A survey of ticks and tick-borne parasites in commercial cattle at Lafia, Nasarawa State, Nigeria
Ticks and tick-borne parasites are a major constrain to good livestock productivity in the sub-Saharan Africa including Nigeria. This study aimed at determining the prevalence of ticks and tick-borne parasites in cattle at Shinge Livestock Market, Lafia, Nasarawa State, Nigeria. Ticks and blood collected from randomly selected cattle were examined using standard entomological, parasitological and haematological procedures. Out of the 200 cattle examined 112(56.0%) were tick infested. A total of 1,152 ticks were collected from all cattle examined. Rhipicephalus (Boophilus) decoloratus 948(62.3%) was the most abundant species infesting cattle breeds followed by Amblyomma variegatum 383(25.2%), then Hyalomma rufipes 184(12.1%), while Rhipicephalus sanguineus 7(0.5%) was the least tick species encountered. There was a very high significant difference (p<0.00001) on species abundance. The bovine blood examined showed a 70.5% parasitic infection by two genera (Babesia and Anaplasma). Babesia bigemina 80(36.0%) was most prevalent, followed by Anaplasma marginale 77(34.7%), while Babesia bovis 65(29.3%) was the least prevalent. There was no significant difference (p=0.6848) in prevalence rate between tick borne parasites. Haematological investigation showed that blood indices examined were within standard ranges. It is therefore recommended that dips be introduced at strategic points to herders for easy access to de-tick their animals.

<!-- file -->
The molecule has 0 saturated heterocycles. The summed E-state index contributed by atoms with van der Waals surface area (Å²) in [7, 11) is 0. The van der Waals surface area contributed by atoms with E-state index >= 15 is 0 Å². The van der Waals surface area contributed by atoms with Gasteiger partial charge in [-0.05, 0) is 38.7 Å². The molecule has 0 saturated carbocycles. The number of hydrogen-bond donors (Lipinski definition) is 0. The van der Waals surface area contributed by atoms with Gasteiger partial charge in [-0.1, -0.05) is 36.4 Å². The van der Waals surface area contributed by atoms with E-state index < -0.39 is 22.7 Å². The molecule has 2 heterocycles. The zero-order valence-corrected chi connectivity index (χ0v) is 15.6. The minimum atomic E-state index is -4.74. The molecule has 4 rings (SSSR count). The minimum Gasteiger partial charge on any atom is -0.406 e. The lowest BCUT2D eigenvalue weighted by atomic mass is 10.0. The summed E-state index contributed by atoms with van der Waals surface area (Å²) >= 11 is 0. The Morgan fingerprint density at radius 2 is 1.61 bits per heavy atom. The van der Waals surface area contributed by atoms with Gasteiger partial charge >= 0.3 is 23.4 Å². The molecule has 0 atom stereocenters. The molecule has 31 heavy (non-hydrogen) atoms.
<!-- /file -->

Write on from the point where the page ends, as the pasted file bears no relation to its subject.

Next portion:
Keywords: Cattle; tick-borne diseases; species.